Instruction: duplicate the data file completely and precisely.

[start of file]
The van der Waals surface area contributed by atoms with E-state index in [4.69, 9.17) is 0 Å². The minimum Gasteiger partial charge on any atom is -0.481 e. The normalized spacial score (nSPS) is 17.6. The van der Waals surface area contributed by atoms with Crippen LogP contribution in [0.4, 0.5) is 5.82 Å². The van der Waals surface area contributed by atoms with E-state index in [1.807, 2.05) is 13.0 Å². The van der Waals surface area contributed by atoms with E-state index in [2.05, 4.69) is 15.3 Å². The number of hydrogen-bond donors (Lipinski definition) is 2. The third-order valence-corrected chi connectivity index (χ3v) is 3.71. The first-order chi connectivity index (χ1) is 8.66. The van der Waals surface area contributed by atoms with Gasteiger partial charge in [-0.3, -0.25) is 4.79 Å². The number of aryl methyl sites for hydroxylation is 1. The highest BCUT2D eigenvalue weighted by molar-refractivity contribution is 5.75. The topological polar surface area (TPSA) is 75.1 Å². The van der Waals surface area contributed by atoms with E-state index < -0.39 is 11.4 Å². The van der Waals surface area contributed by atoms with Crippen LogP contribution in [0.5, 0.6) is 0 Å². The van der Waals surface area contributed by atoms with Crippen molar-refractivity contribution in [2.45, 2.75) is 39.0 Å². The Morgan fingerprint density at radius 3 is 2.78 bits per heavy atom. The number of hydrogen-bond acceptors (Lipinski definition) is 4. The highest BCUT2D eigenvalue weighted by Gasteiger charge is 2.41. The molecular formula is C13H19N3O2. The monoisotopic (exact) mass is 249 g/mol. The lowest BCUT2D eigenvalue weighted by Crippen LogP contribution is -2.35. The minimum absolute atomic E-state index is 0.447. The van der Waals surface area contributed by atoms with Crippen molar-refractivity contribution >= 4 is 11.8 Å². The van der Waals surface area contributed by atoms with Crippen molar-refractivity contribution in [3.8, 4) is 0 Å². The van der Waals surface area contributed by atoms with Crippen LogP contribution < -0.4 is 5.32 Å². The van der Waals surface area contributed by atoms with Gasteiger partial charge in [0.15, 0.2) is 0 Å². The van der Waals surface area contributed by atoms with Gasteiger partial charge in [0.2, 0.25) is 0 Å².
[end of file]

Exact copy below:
The van der Waals surface area contributed by atoms with E-state index in [4.69, 9.17) is 0 Å². The minimum Gasteiger partial charge on any atom is -0.481 e. The normalized spacial score (nSPS) is 17.6. The van der Waals surface area contributed by atoms with Crippen LogP contribution in [0.4, 0.5) is 5.82 Å². The van der Waals surface area contributed by atoms with E-state index in [1.807, 2.05) is 13.0 Å². The van der Waals surface area contributed by atoms with E-state index in [2.05, 4.69) is 15.3 Å². The number of hydrogen-bond donors (Lipinski definition) is 2. The third-order valence-corrected chi connectivity index (χ3v) is 3.71. The first-order chi connectivity index (χ1) is 8.66. The van der Waals surface area contributed by atoms with Gasteiger partial charge in [-0.3, -0.25) is 4.79 Å². The number of aryl methyl sites for hydroxylation is 1. The highest BCUT2D eigenvalue weighted by molar-refractivity contribution is 5.75. The topological polar surface area (TPSA) is 75.1 Å². The van der Waals surface area contributed by atoms with E-state index < -0.39 is 11.4 Å². The van der Waals surface area contributed by atoms with Crippen LogP contribution in [0.5, 0.6) is 0 Å². The van der Waals surface area contributed by atoms with Crippen molar-refractivity contribution in [2.45, 2.75) is 39.0 Å². The Morgan fingerprint density at radius 3 is 2.78 bits per heavy atom. The number of hydrogen-bond acceptors (Lipinski definition) is 4. The highest BCUT2D eigenvalue weighted by Gasteiger charge is 2.41. The molecular formula is C13H19N3O2. The monoisotopic (exact) mass is 249 g/mol. The lowest BCUT2D eigenvalue weighted by Crippen LogP contribution is -2.35. The minimum absolute atomic E-state index is 0.447. The van der Waals surface area contributed by atoms with Crippen molar-refractivity contribution >= 4 is 11.8 Å². The van der Waals surface area contributed by atoms with Crippen molar-refractivity contribution in [3.8, 4) is 0 Å². The van der Waals surface area contributed by atoms with Crippen LogP contribution < -0.4 is 5.32 Å². The van der Waals surface area contributed by atoms with Gasteiger partial charge in [0.15, 0.2) is 0 Å². The van der Waals surface area contributed by atoms with Gasteiger partial charge in [0.2, 0.25) is 0 Å².